A guest post by Jennifer Blanchard
When I first learned about story structure and story planning, I was inspired to no end. I knew I’d found the missing link, the information I was lacking that would now help me write stories worth publishing.
The idea of planning a story before you write it is total genius (ignore this advice at your own risk), and the principles of storytelling are a true guidance system for any serious writer.
The problem is, all these principles and story planning information is very high-level. And despite knowing what I had to do, I still wasn’t able to take the information and apply it to my own stories.
I needed a process. A timeline. Something more action-oriented.
For planners, like me, who want a process or timeframe for doing the story planning, I offer up the following:
The 6-Week Story Planning and Development Process
This is the process I use for developing and planning my stories (and the one I teach to all my clients). I created this process based on the information I’ve learned from StoryFix.com and Larry’s bestselling writing book, Story Engineering.
Week 1: Idea, Concept and Premise
This is the foundational week. Get this wrong and the rest of the weeks will have nothing concrete to stand on.
You need to take the story idea you have and turn it into a Concept and Premise.
If you’re having trouble figuring out your Concept and Premise—or if you’re still not totally clear on what a Concept and Premise are—be sure to listen to this 90-minute recording from the live call I did with Larry recently.
You have to get this right, before you move on to the next week. (And Larry even has a great little Quick Hit Concept Analysis you can sign up for, just to make sure you’ve nailed it.)
Week 2: Characters
Next you’ll want to work on your characters, but most importantly, your Protagonist and Antagonist. (Larry has a great character questionnaire in his book, Story Engineering.)
You’ll need to create the three dimensions of both of these major characters, and design your Protagonist’s character arc.
The reason this is important is because you have to know who your Protagonist is, how he will change from beginning to end, and what he wants in the story. You’ll also need an answer for who or what (the Antagonist) will oppose the Protagonist getting what he wants.
This information will help inform your structure and scene choices.
It’s also during this week that you’ll want to solidify your Premise. Now that you know your Protagonist and Antagonist better, you can weave them into your core story.
Weeks 3 and 4: Story Structure
You’ll want to give yourself at least two weeks for story structure, because the first time you attempt it on your story, you probably won’t hit the mark. So you’ll need the second week to tweak it and make changes.
Your story structure is the core of your novel and is the thread that will guide the reader through from beginning to end.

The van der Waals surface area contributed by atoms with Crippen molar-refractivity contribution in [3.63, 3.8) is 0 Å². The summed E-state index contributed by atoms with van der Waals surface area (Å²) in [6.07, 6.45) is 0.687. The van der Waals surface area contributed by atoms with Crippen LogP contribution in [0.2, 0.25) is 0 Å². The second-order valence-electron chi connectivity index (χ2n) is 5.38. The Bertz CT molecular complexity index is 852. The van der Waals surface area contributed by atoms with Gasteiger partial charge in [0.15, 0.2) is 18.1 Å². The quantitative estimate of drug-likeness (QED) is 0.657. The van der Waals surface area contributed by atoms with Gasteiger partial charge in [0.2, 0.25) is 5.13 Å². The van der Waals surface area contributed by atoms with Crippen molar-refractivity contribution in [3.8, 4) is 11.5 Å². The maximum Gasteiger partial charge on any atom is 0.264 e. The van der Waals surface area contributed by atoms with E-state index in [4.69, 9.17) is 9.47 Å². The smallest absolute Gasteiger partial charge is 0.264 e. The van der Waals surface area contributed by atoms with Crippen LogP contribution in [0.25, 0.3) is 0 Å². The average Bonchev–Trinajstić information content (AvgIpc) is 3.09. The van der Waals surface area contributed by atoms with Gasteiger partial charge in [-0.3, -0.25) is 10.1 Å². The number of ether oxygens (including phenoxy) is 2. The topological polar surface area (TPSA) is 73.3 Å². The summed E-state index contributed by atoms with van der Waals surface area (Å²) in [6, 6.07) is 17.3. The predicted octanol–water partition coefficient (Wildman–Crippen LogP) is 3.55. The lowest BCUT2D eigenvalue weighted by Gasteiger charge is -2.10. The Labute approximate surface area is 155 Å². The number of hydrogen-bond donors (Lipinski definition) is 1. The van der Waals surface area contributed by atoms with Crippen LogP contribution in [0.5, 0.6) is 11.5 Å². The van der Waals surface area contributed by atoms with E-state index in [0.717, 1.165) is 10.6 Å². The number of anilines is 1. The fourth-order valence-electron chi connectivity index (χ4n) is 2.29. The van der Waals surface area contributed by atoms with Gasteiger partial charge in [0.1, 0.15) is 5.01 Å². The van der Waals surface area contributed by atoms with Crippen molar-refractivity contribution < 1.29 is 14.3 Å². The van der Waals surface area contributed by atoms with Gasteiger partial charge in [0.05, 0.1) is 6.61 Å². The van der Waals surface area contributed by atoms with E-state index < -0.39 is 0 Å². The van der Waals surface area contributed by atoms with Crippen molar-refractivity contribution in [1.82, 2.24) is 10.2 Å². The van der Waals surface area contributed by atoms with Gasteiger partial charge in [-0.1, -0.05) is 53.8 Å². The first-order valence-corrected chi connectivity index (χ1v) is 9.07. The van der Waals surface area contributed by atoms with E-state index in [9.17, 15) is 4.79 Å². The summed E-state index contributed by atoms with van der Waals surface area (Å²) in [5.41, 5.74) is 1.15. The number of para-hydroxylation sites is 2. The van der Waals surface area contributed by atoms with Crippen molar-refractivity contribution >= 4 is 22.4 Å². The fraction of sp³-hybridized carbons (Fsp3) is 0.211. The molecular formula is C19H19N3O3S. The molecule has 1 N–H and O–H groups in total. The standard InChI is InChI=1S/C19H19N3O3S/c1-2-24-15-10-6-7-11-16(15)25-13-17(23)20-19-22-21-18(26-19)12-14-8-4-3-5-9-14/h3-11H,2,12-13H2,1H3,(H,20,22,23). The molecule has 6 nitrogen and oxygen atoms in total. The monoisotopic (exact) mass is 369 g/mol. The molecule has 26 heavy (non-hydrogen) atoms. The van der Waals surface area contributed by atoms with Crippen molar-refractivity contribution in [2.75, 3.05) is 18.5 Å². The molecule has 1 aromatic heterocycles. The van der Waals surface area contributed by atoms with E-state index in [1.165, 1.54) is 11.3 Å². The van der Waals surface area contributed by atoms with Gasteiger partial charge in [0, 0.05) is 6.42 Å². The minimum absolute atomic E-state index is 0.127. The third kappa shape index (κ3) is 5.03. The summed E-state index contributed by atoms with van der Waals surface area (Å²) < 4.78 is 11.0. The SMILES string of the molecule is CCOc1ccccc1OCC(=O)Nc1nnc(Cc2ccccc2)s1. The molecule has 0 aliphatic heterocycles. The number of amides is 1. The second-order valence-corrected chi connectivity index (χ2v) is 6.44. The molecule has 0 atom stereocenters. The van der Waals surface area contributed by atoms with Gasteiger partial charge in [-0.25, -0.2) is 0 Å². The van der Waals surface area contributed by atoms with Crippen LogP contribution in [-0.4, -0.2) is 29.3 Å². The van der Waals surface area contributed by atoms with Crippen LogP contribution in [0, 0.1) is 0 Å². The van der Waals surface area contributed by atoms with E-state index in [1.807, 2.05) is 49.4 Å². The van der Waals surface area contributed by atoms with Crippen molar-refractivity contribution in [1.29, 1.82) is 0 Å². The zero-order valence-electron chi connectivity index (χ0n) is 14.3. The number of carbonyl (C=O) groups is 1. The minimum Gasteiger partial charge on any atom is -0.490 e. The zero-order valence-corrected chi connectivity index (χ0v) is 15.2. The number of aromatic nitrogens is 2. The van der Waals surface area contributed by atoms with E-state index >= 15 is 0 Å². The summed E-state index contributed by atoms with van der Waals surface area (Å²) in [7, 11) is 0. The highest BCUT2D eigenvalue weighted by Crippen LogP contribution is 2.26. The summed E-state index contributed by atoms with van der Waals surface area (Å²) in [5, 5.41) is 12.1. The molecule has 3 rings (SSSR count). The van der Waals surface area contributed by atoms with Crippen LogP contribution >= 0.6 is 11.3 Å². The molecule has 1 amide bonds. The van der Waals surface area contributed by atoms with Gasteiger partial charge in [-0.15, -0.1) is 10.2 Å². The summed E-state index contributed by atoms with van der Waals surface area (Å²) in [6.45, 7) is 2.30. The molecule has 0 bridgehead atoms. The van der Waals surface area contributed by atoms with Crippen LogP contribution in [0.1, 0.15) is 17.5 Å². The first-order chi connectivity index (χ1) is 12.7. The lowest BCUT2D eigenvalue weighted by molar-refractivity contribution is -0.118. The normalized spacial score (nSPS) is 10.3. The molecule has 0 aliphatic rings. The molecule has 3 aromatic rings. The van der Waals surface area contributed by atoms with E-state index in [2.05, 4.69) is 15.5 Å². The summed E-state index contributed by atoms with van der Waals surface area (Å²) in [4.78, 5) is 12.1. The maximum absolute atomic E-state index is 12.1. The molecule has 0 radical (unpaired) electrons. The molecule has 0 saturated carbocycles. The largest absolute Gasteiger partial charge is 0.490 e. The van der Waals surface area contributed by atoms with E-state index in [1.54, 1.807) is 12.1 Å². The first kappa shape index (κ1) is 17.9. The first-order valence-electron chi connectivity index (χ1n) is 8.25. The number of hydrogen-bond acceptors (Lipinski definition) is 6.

You can learn more about story structure by reading this series of posts:
- Story Structure: Just Possibly the Holy Grail of Storytelling
- Story Structure, part 1: Introducing the 4 Parts of Story
- Story Structure, part 2: Milestones Along the 4-Part Storytelling Road
- Story Structure, part 3: 5 Missions for the Setup of Your Story
- Story Structure, part 4: The Most Important Moment in Your Story (the First Plot Point)
- Hook vs. First Plot Point—Don’t Get Fooled
- Story Structure, part 5: Part 2 of Your Story—The Response
- Story Structure, part 6: Wrapping Your Head Around the Mid-Point Milestone
- Story Structure, part 7: Part 3—The Attack
- Story Structure, part 8: The Second Plot Point
- Story Structure, part 9: Pinch Points
- Story Structure, part 10: Part 4—The Final Act
- Story Structure, part 11: Epilogue—The Fine Print
Once you know your story’s structure, then, and only then, can you can go deeper.
Weeks 5 and 6: Scene Building and Story Roadmap
The final phase in the process is figuring out your story scenes and then building a scene roadmap. And like all the steps before it, you add layers as you go. That’s why two weeks are, again, dedicated to this part of the process.
During the first of the two weeks (aka: week 5), you’ll want to develop a beat sheet. A beat sheet is simply a list of scenes in your story, starting with one sentence for each scene, and growing from there.
Once you have a beat sheet, then you can turn those single sentences into a story roadmap. A story roadmap is simply an expansion of the beat sheet that goes deeper on each scene to include things like, the mission of the scene, when it takes place, where it takes place and any notes on story exposition or information that needs to be included in the scene. (You can see a sample story roadmap by going here.)
When you’re finished with your story roadmap, I highly recommend taking a break from it for at least a few weeks, so you can come back with fresh eyes and give it a final revision, before you jump into the writing phase.
What does your story planning and development process like?
About the Author: Jennifer Blanchard is the author of the novel, SoundCheck, and a Story Coach who helps serious emerging novelists save time, be more effective storytellers and cut years off their learning curves, so they can write kick-ass books and get published faster. Grab her free eGuide— Find Your Story: the 6-Week Story Planning Process to see an example of the process in action.
Larry is currently away on an anniversary vacation with his wife. Until then Storyfix.com will feature several much appreciated guest posts, and a couple of surprise pre-scheduled visits by Larry, as well.
Larry’s new writing book, “Story Fix: Transform Your Novel From Broken To Brilliant,” has just been released and is available on all online venues, as well as most bookstores. If they don’t have it in stock yet, ask them to reserve a copy for you.